“Websters is, of course–“
“Oh, of course.”
As I said, small talk.
After we’d finished our main course, my employer indicated to the waitress that we’d have our coffee outside on the deck, as was our usual practice.
We — my employer and I — often had our coffee on the deck when we ate at this restaurant, which was called Captain Hisgens. This was primarily so that she could smoke, but it was also convenient to be able to relax and speak privately.
When we were at our usual outside table with Professor Lebrun, along with a pot of coffee, three mugs, cream and sugar, and an ashtray, my companions got their pipes going and I poured coffee all around.
The evening was cool, and we were the only people on the deck. None of the other tables had place settings, so it seemed that the restaurant hadn’t thought it would be a night when people would want to eat outside.
We didn’t mind the temperature, though. I’d brought a sweatshirt, and the professor and my employer were wearing suits. (His suit was tweed, with elbow patches, in the standard academic style. My employer’s was dark blue pinstripe — her extensive collection of clothing didn’t include even one tweed suit.)
The professor added cream and sugar to his coffee as my employer said, “What I did not want to mention inside is the connection — the possible connection — between the dead man on Main Street and the Devane house.”
She explained about my search for Rabson keys. The professor nodded as he listened, then he said, “That’s hardly conclusive.”
Her smile suggested that things which were conclusive were not very much fun at all.
Then, as she turned to me, still smiling, I could feel my stomach start to clench up. I’d been expecting this.
“There are two things we most need to know,” she said slowly, drawing out her words. “We need to know who the dead man was, obviously, and we need to know if his key fits the lock at the Devane house. Is it just a Rabson lock, or is it the same Rabson lock?”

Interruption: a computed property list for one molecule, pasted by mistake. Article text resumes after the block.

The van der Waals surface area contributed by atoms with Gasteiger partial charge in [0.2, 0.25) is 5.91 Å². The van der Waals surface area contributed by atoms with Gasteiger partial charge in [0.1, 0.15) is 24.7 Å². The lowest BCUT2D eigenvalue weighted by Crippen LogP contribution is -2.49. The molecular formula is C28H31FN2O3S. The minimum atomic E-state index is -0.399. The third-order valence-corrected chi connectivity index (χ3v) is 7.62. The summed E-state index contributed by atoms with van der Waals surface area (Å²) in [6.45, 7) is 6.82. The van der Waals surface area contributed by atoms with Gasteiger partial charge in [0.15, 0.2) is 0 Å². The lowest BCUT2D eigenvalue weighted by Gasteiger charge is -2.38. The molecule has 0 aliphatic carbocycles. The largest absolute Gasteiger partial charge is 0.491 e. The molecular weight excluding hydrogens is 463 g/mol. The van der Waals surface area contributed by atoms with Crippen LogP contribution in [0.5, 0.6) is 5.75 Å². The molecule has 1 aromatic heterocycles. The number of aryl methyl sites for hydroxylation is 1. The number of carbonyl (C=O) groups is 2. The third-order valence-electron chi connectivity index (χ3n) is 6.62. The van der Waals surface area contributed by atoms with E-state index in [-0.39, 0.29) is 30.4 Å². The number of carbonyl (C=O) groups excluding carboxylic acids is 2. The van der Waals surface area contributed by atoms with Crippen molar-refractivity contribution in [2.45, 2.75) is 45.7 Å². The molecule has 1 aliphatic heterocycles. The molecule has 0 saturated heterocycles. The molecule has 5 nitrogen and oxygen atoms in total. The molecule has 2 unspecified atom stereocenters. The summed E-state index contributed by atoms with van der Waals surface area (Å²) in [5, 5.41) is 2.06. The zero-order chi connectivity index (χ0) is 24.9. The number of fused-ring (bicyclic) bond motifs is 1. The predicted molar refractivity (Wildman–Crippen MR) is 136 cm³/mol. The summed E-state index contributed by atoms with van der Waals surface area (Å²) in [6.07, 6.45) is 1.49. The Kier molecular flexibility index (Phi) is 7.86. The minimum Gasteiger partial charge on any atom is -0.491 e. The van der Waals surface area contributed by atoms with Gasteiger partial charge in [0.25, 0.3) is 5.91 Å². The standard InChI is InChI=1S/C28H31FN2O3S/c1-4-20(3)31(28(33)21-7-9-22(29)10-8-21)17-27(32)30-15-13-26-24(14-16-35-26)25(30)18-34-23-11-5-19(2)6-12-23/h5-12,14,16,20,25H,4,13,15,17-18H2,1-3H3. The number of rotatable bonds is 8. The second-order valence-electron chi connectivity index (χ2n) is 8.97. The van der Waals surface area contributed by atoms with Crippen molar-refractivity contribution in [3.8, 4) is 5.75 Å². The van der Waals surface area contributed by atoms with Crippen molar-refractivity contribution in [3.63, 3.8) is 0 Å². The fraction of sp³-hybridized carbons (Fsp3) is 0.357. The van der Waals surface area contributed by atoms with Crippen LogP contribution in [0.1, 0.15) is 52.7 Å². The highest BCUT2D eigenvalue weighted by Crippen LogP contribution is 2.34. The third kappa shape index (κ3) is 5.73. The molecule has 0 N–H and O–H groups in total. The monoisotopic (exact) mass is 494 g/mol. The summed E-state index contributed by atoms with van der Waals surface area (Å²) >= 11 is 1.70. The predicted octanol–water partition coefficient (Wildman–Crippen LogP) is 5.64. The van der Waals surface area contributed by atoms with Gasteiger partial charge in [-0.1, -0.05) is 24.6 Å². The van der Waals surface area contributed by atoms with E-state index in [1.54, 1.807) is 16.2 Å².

Professor Lebrun smiled. “If it turns out to be a different lock, then you can forget about the boring Devane family and concentrate on the (much more interesting) News Store death.”
My employer kept her eyes on me. “Where is that key now?”
I sighed. “In a blue plastic tray, probably in some cabinet at the morgue.” She winked at me, with her head turned so that the professor couldn’t see. As I’d expected, it was only a matter of time before she dispatched me to obtain — by some means yet to be devised — the key.
“It’s not evidence?” the professor asked, pouring us all some more coffee. “Not at police headquarters, being examined by our sheriff and her highly competent staff?”
I shrugged. “Maybe it is by now, but I’d bet not. Remember, Rhonda’s position is that this was a suicide, and that the man was alone on the roof when he died. If there was no crime, then it’s not evidence.”
My employer nodded. “From what you’ve said, Rhonda is very focused on the death at the Devane house, and, as far as we can tell, indifferent to the death on Main Street.”
“That appears to be the case.”
The professor shook his head. “She has apparently decided that the death was a suicide, despite a reliable witness bringing forward credible testimony which would contradict that, or at least make it open to question, and she’s also decided, it would appear, that a different death, apparently — it seems — a result of natural causes, was actually suspicious.” He shrugged. “The question had to be asked: Does she know something you don’t?”
He then leaned over and cupped his hand to whisper, quite audibly, into my employer’s ear: “We’re relying quite heavily on your assistant’s ability to tell the difference between men and women. Has he generally demonstrated competence in this area?”